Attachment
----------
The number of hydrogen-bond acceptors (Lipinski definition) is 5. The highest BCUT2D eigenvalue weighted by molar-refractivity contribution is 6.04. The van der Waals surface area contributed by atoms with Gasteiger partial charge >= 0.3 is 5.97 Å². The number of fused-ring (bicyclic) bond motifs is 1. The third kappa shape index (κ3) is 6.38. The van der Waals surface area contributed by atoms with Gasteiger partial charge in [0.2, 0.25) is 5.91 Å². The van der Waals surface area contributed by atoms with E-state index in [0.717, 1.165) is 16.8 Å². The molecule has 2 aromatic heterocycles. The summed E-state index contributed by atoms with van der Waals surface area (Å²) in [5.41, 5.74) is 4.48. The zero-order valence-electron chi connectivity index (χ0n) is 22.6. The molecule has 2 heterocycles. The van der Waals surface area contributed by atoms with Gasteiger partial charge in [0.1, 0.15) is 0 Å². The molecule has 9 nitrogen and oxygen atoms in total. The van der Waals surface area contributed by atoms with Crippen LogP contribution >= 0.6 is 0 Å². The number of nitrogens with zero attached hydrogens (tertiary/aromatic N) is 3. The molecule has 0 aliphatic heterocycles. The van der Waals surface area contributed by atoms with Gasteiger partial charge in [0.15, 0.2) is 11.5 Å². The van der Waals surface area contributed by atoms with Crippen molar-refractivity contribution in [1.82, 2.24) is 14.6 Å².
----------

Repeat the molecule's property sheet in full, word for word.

The number of hydrogen-bond acceptors (Lipinski definition) is 5. The highest BCUT2D eigenvalue weighted by molar-refractivity contribution is 6.04. The van der Waals surface area contributed by atoms with Gasteiger partial charge >= 0.3 is 5.97 Å². The number of fused-ring (bicyclic) bond motifs is 1. The third kappa shape index (κ3) is 6.38. The van der Waals surface area contributed by atoms with Gasteiger partial charge in [0.2, 0.25) is 5.91 Å². The van der Waals surface area contributed by atoms with E-state index in [0.717, 1.165) is 16.8 Å². The molecule has 2 aromatic heterocycles. The summed E-state index contributed by atoms with van der Waals surface area (Å²) in [5.41, 5.74) is 4.48. The zero-order valence-electron chi connectivity index (χ0n) is 22.6. The molecule has 2 heterocycles. The van der Waals surface area contributed by atoms with Gasteiger partial charge in [0.1, 0.15) is 0 Å². The molecule has 9 nitrogen and oxygen atoms in total. The van der Waals surface area contributed by atoms with Crippen LogP contribution >= 0.6 is 0 Å². The number of nitrogens with zero attached hydrogens (tertiary/aromatic N) is 3. The molecule has 0 aliphatic heterocycles. The van der Waals surface area contributed by atoms with Gasteiger partial charge in [0.15, 0.2) is 11.5 Å². The van der Waals surface area contributed by atoms with Crippen molar-refractivity contribution in [1.82, 2.24) is 14.6 Å².